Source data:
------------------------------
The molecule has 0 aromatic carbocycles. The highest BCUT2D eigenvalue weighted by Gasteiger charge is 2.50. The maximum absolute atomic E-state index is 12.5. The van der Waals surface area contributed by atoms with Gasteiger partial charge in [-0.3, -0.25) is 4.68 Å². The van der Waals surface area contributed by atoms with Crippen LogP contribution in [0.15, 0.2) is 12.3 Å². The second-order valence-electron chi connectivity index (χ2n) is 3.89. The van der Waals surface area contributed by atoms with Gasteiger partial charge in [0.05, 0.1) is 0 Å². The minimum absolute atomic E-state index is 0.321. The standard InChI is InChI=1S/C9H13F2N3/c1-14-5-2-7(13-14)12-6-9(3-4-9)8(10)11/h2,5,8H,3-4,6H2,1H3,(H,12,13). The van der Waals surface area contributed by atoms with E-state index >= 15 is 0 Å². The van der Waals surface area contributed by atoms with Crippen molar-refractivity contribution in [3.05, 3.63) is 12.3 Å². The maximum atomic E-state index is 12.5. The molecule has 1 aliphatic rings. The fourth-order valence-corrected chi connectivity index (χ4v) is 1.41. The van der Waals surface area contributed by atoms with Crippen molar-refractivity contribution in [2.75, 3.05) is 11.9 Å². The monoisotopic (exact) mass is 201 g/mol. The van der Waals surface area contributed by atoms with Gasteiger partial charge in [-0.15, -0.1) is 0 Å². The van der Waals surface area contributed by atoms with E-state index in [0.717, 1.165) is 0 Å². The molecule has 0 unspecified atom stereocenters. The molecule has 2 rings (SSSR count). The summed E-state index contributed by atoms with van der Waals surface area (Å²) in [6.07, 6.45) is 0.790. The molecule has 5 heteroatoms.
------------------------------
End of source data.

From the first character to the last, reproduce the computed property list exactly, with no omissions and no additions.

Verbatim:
The molecule has 0 aromatic carbocycles. The highest BCUT2D eigenvalue weighted by Gasteiger charge is 2.50. The maximum absolute atomic E-state index is 12.5. The van der Waals surface area contributed by atoms with Gasteiger partial charge in [-0.3, -0.25) is 4.68 Å². The van der Waals surface area contributed by atoms with Crippen LogP contribution in [0.15, 0.2) is 12.3 Å². The second-order valence-electron chi connectivity index (χ2n) is 3.89. The van der Waals surface area contributed by atoms with Gasteiger partial charge in [0.05, 0.1) is 0 Å². The minimum absolute atomic E-state index is 0.321. The standard InChI is InChI=1S/C9H13F2N3/c1-14-5-2-7(13-14)12-6-9(3-4-9)8(10)11/h2,5,8H,3-4,6H2,1H3,(H,12,13). The van der Waals surface area contributed by atoms with E-state index >= 15 is 0 Å². The van der Waals surface area contributed by atoms with Crippen molar-refractivity contribution in [3.05, 3.63) is 12.3 Å². The maximum atomic E-state index is 12.5. The molecule has 1 aliphatic rings. The fourth-order valence-corrected chi connectivity index (χ4v) is 1.41. The van der Waals surface area contributed by atoms with Crippen molar-refractivity contribution in [2.75, 3.05) is 11.9 Å². The monoisotopic (exact) mass is 201 g/mol. The van der Waals surface area contributed by atoms with Gasteiger partial charge in [-0.15, -0.1) is 0 Å². The van der Waals surface area contributed by atoms with E-state index in [0.717, 1.165) is 0 Å². The molecule has 0 unspecified atom stereocenters. The molecule has 2 rings (SSSR count). The summed E-state index contributed by atoms with van der Waals surface area (Å²) in [6.07, 6.45) is 0.790. The molecule has 5 heteroatoms.